Yet, despite flaws in storytelling, direction, and acting – one crucial shortcoming is young leading lady Konkona Sen Sharma’s inability to convey the complexity of the titular heroine’s growing pains – Amu is definitely worth a look because of its politics.
Generally, political films fail to make their point clear, diluting it in melodramatic personal stories. Amu works the other way around; the personal stories are less interesting than the film’s political setting. Indeed, Amu‘s dramatic highlights are the scenes depicting the horrors of the bloody Delhi riots in the aftermath of Prime Minister Indira Gandhi’s 1984 assassination.
Shonali Bose lambastes Indian government and George W. Bush
Now, the real highlight of Amu‘s AFI FEST 2005 screening took place after the final credits. That’s when impassioned filmmaker Shonali Bose appeared onstage for a Q&A session, during which she lambasted the many Indian governments of the last 20 years that have willfully failed to prosecute the orchestrators of the Delhi riots – some of whom were state and local government leaders.
While condemning state-sponsored terrorism, Bose also had some – widely applauded – harsh words for U.S. president George W. Bush’s “war on terror.”
Dir. / Scr.: Shonali Bose.
Cast: Konkona Sen Sharma. Yashpal Sharma. Brinda Karat. Ankur Khanna. Chaiti Ghosh. Apama Roy. Ashish Ghosh. Ruma Ghosh.
‘To the Other Side’: Sentimental immigration drama
Gustavo Loza’s Mexican drama To the Other Side / Al otro lado tells the interspersed stories of three children – one Mexican, one Cuban, one Moroccan – whose fathers have crossed to the other side. No, not the Great Beyond, but somewhere almost as mysterious and alien: the wealthy lands north of the Rio Grande and the Mediterranean Sea.
However well-intentioned, Loza’s handling of the three episodes is uneven, and the film would have worked better had it focused on a particular story, preferably the Moroccan tale. That segment, which has a little girl (Nuria Badih) traveling on her own from Morocco to Spain in search of her emigrant father, is the least sentimental and most well-rounded of the three. Unsurprisingly, it happens to be the most touching as well.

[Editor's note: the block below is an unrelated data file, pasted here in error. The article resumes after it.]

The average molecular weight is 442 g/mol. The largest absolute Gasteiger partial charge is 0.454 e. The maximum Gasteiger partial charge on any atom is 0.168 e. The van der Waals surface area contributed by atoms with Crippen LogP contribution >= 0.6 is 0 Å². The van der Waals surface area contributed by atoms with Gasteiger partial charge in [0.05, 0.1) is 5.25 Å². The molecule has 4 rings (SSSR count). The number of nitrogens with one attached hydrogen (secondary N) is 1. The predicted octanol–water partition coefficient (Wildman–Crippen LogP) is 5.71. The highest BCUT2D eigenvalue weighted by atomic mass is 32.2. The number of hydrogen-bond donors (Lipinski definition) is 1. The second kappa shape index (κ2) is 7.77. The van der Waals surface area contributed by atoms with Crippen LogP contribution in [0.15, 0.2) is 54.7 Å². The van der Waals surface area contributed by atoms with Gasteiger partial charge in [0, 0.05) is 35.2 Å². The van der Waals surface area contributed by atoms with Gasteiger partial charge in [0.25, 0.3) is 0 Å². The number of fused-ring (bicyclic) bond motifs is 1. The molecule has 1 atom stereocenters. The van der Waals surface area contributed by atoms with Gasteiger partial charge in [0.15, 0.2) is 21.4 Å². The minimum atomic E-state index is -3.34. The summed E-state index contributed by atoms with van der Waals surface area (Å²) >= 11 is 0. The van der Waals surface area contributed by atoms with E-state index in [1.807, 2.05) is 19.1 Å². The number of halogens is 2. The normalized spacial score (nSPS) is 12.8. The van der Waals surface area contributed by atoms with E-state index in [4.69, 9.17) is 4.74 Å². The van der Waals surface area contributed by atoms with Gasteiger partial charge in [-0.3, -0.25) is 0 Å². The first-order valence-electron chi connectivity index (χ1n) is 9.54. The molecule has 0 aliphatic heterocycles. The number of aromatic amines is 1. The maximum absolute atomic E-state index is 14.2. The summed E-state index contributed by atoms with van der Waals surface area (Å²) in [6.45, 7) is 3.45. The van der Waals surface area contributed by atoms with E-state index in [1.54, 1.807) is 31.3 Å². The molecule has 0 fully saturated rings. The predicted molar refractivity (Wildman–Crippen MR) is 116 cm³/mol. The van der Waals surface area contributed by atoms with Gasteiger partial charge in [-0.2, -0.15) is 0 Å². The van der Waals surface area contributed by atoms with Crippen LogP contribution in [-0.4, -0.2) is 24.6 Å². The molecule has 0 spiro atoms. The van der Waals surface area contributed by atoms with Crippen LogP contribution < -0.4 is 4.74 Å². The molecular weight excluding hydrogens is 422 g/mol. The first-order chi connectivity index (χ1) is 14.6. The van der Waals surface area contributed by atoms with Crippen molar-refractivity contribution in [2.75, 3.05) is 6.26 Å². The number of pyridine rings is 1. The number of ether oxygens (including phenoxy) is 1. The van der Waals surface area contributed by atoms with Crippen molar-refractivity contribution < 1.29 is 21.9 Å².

Also in the Moroccan-Spanish segment, former Pedro Almodóvar muse Carmen Maura makes a brief but effective appearance as the leader of a teen-prostitution ring.
To the Oscar side?
Although Gustavo Loza’s sentimental approach failed to win me over, it may well be the right ingredient to get To the Other Side a Best Foreign Language Film nomination for the 2006 Academy Awards.
To the Other Side / Al otro lado (2005).
Dir. / Scr.: Gustavo Loza.
Cast: Carmen Maura. Adrian Alonso. Jorge Milo. Nuria Badih. Naoufal Azzouz. Julián Villagrán. Vanessa Bauche. Héctor Suárez.
Fuck, Princess Raccoon, Next Door, Joy film, Cinema, Aspirin and Vultures, Amu, and To the Other Side reviewed at AFI FEST 2005.
Images of João Miguel and Peter Ketnath in Cinema, Aspirin and Vultures; Sigalit Fuchs in Joy movie: AFI FEST.
Kristoffer Joner and Julia Schacht Next Door movie image: AFI FEST 2005.
Jo Odagiri and Zhang Ziyi Princess Raccoon image: Cineplex.com.
Fuck movie poster: THINKFilm.
Konkona Sen Sharma Amu image: AFI FEST 2005.
Carmen Maura To the Other Side / Al otro lado image: Distribuidora de Entretenimiento de Cine.
AFI FEST website.